Beginners Focus – Posture and Grip


Beginners Focus – Posture and Grip

When taking up the game of golf there are two things that will help you to hit the ball effectively, your athletic posture and a proper grip.


When playing any sport that requires an explosive or strong movement, posture is a key component to playing well.  Think of a baseball player when they’re at bat.  The knees are bent, the back is straight and they are bent at the hips.  Hockey players are in the same posture when they take a shot at the net.  Volleyball players are in a similar position when they are waiting for the serve or spike.

It’s the same in golf.  At address, bend your knees and bend at the hips until your arms can hang comfortably under your shoulders.  Plant your feet about shoulder width apart and get a sense of the athleticism of your stance without a club in your hand.  I find that my stance is the most powerful when I can feel my thighs and core working a little harder than normal to stay in my posture.

A strong posture will help you to keep your spine at the proper angle during your entire swing. It will also help you to stay balanced in your follow through.

Balanced Finish

Balanced Finish



Your grip is the only connection your hands have to the golf club.  This is why it’s so important to know how to grip the club properly.  There are three ways that you can effectively grip the club, interlocking, overlapping and ten finger grip.  Another aspect to gripping the golf club will help to determine ball flight and clubface angle, strong, neutral or weak grip.

Interlocking Grip

This is the most popular grip for golfers.  I find this grip works well for me and gives me stability when I swing the club.  An interlocking grip is when the index finger of your lead hand, or your gloved hand, is crossed over the pinky finger of your trailing hand.  It can help prevent the club from spinning in your hands when hitting out of the rough or when you take a divot on your iron shots.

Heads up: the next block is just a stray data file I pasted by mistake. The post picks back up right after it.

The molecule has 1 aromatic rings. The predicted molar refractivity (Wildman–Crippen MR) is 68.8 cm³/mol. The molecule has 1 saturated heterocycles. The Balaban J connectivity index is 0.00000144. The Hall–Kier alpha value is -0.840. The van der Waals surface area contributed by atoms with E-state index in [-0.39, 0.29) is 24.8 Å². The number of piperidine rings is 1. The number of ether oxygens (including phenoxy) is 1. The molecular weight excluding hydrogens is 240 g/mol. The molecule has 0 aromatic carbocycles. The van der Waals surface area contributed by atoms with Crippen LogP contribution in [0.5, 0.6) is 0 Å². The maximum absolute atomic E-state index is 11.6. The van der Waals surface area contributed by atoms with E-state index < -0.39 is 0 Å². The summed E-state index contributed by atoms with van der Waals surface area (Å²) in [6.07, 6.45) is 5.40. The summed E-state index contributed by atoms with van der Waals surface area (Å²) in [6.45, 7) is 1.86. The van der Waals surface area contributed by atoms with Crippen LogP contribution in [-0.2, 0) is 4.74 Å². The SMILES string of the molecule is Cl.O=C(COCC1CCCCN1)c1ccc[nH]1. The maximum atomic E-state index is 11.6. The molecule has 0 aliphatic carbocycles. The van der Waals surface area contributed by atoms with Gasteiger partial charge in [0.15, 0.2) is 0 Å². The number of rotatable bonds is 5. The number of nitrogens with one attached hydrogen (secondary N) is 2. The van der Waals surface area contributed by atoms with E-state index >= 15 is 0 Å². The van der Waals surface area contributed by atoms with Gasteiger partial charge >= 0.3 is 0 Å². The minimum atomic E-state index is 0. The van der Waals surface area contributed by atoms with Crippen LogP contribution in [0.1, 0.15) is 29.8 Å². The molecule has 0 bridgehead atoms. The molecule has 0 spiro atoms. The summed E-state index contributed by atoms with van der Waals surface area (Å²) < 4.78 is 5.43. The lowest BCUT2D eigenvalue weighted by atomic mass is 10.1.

Overlapping Grip

This grip popular with some golfers.    An overlapping grip is when the index finger of your lead hand in on top of the pinky finger of your trailing hand.  Some golfers can control the clubface quite well using this grip.  I use this grip when I am putting and I feel more in control of the putter head.

Ten Finger (Baseball) Grip

This is the least popular among golfers.  A ten finger grip is when the index finger of your lead hand is pressed up against the pinky of your trailing hand.  Hockey players and baseball players may feel more comfortable using this grip.

Neutral Grip

A neutral grip is when the hands are directly in line with the clubface.  This grip makes it easier to keep the clubface square though impact.  A neutral grip allows you to shape the ball with subtle wrist rotations.

Strong Grip

A strong grip position is when your hands are rotated away from the target on the shaft.  This grip can impart more power into your swing and increase distance.  Your shots will tend to go from right to left for right handers and the opposite for left handers.  Your ball flight will also be lower than a neutral grip.

Weak Grip

A weak grip position is when your hands are rotated towards the target on the shaft.  This will generally cause your shots to fly higher and fade to the right for right handers.  Chances are you won’t get the maximum distance desired with this grip.

About the author

Knightwind administrator